Todd against budget cuts in education

By Drew Teague

President Lee Todd opposed Kentucky Senate’s proposal to take $6.7 million out of the state budget that would go to UK, according to a press release on Thursday.

Todd said he feels the state needs to concentrate on the education of the young people in the state and put more into it, not less, as Sen. David Williams is proposing with his bill.

Gov. Steve Beshear and the House support a different proposal that does not include such cuts.

“Now is the time to be investing more in the education of our children and their futures, not less,” Todd said. “Investments in higher education, in particular, create jobs and economic growth now.”

According to a news release from Todd, the $6.7 million cut would be the same as raising student’s tuition by 3.5 percent or giving the staff a 2 percent increase in their salaries, since they have gone without an increase in their pay for three years.

Todd did note the recent economic recession and how putting money into education can ease it and better the Commonwealth.

“Kentucky – like virtually every state – is grappling with the effects of a tremendous national recession and I know that means tough decisions for our policymakers, who have tried very hard thus far to spare education,” Todd said. “But tough times are precisely when we need to be investing more in education at all levels.”

Todd is still fighting for the university on a state-wide and national scale, and trying to get Kentucky lawmakers to keep the money at the university.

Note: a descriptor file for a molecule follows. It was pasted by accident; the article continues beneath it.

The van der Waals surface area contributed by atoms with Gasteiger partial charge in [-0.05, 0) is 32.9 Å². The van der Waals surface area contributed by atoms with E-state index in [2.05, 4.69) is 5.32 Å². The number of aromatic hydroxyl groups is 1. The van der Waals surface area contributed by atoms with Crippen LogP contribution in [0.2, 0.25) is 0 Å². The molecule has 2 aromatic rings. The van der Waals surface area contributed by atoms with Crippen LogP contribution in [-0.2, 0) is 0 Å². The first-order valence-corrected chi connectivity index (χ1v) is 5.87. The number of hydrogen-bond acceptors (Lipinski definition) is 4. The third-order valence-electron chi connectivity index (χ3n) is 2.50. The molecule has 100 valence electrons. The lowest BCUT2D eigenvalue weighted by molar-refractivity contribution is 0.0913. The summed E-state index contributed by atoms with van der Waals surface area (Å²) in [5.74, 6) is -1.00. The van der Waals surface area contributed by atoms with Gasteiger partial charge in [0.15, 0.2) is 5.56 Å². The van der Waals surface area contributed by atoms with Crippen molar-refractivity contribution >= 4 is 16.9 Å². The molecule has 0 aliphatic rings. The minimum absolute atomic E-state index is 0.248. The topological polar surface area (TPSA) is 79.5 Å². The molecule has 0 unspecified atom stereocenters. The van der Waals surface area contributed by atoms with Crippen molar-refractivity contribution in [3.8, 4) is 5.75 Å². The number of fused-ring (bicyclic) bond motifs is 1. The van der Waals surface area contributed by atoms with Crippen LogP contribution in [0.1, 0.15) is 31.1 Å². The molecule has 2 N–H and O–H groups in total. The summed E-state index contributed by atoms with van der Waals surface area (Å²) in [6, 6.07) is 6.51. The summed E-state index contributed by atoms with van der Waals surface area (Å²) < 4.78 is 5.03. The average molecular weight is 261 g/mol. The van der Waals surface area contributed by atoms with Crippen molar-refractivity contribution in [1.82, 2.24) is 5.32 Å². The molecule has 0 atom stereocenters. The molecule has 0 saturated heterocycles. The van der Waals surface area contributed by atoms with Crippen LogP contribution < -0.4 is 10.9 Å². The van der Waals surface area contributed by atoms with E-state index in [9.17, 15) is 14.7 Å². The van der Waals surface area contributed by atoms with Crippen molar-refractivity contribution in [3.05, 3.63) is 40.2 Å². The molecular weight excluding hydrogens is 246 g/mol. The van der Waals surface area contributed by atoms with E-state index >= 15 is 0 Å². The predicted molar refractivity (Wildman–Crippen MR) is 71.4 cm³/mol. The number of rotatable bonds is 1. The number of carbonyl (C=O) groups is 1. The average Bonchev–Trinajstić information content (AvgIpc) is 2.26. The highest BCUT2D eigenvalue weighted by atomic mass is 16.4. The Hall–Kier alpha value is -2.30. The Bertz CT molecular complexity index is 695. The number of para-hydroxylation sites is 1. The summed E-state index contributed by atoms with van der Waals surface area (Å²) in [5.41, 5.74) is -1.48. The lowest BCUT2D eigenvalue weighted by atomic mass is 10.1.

“We’ve done our part, cutting millions of dollars internally to generate efficiencies and foregoing raises for three years,” Todd said. “But cutting education, in my judgment, is not the path to prosperity or even real savings. It would represent a step backward. We need to be moving forward as a state together.”

Todd said he urges lawmakers to work together on a solution.

The money that would be cut is already appropriated to UK for general operations, said Angela Martin, the vice president of financial operations and treasurer for UK, in an e-mail to the Kernel.

“Eliminating those dollars would force the university to cut programs and operations, which would impact the education, research and service we conduct,” she said.

Martin said she hopes both sides will work toward a compromise so funding for all areas of education is ensured.

“We will wait to assess the impact when an agreement is, we hope, reached by all the parties,” she said.